Marketplace and temple

The BSO’s opening night; Marcus Thompson and the Jupiter String Quartet
By LLOYD SCHWARTZ  |  October 3, 2006

STAR POWER: Renée Fleming grew less operatic as she warmed to Knoxville: Summer of 1915, and James Levine surrounded her with palpable atmospere.

An elderly, well-dressed Boston Symphony Orchestra patron remarked to a friend after the gala “Opening Night at Symphony” last Friday that though she’d enjoyed the concert, she would have liked something “moah.” Given the history of BSO opening nights (James Levine began his residency as BSO music director with Mahler’s monumental Eighth Symphony), the long evening was not exactly long on substance. At times, this “American” program, led by the BSO’s first American music director, bordered on being a Pops concert, designed to make the higher ticket prices easier to swallow.

There were not just one but two superstars: Irish virtuoso Sir James Galway (the “man with the golden flute”) and soprano Renée Fleming, the reigning American diva, a combination that accounts for some of the program’s oddity. Fleming, in a black and white gown whose bodice seemed to be overflowing with cotton candy, led off with a familiar work one would have thought perfect for her, Samuel Barber’s Knoxville: Summer of 1915, a piece premiered by the BSO under Serge Koussevitzky in 1948, with the great American soprano Eleanor Steber, who “commissioned” it after it was composed. Since then, it’s been performed mainly at Tanglewood; its only other BSO subscription-concert appearance was in 1996.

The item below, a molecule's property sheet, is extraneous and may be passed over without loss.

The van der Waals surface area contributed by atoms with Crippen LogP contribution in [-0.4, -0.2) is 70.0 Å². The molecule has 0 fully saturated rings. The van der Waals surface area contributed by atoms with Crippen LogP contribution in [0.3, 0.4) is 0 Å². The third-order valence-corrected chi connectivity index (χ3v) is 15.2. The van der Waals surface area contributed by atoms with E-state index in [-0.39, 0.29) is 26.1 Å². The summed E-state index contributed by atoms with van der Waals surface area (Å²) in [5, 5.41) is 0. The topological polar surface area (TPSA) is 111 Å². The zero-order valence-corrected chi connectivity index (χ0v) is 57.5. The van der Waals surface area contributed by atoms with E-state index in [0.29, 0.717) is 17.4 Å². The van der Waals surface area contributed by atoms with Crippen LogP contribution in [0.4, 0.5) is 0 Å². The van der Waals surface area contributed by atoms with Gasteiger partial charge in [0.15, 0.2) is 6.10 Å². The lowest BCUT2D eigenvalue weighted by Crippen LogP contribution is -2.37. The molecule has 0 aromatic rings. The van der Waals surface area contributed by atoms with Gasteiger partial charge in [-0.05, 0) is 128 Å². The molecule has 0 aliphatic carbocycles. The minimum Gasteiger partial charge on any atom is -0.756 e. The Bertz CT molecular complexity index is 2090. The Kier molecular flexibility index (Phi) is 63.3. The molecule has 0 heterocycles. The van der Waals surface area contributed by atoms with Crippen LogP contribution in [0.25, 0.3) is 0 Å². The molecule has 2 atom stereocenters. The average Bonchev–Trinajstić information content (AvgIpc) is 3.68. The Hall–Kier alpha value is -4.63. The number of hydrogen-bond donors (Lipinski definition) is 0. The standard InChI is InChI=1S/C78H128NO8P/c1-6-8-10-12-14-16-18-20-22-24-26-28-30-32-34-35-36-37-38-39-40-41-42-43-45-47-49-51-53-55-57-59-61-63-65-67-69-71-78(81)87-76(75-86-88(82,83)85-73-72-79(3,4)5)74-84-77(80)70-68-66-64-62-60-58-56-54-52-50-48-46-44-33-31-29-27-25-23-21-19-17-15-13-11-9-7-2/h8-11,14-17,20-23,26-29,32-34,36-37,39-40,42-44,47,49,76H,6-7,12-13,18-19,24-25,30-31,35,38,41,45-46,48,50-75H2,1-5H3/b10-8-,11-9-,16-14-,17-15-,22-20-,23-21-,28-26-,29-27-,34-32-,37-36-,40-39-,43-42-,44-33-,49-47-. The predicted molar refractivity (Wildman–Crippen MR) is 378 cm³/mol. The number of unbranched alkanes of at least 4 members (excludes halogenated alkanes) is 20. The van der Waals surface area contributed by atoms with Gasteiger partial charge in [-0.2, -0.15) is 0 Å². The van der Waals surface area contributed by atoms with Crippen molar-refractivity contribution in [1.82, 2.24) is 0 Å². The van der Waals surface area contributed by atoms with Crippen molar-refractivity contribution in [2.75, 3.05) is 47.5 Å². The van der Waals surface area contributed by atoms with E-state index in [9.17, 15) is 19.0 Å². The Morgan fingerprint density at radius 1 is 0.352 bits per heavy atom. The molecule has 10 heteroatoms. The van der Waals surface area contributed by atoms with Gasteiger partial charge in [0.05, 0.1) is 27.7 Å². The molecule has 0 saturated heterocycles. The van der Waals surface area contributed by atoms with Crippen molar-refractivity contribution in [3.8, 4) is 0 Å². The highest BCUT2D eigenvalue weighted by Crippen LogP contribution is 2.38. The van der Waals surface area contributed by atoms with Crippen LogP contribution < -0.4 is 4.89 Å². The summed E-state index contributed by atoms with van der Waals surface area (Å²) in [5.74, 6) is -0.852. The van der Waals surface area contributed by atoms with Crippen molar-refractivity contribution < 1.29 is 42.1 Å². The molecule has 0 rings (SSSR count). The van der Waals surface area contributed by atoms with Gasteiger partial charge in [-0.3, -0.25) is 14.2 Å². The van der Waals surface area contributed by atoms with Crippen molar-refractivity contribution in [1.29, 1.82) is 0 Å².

Knoxville is Barber’s setting of James Agee’s piercing reminiscence of his childhood just before his father died (it was later inserted as the prologue to his posthumously published Pulitzer Prize-winning novel, A Death in the Family); Barber dedicated the piece to his own father’s memory. Intimate and poetic, it requires a singer — like Steber — who can convey a sense of intimacy, reminiscing and confiding, thinking aloud, discovering meaning as the piece proceeds. (“All my people are larger bodies than mine . . . with voices gentle and meaningless like the voices of sleeping birds. . . . One is my mother who is good to me. One is my father who is good to me.”) Fleming’s voice, unlike Steber’s, tends to surround words rather than fill them. Early in the piece, the delicious way she tasted the word “strawberry” only underlined how little she was coloring other words. As she warmed into the piece, she got less operatic, less grand, and the music seemed to become less simply a vehicle for her glamorous voice. It stayed in my head all night.

This was Levine’s first professional performance of the Barber, and he surrounded Fleming with palpable atmosphere — the dreamy summer evening out on the lawn, the interruption of a “stertorous” streetcar, and, more subtly, the ominous foreshadowings of mortality embodied in the beautiful wind playing from oboist John Ferrillo and clarinettist William R. Hudgins.

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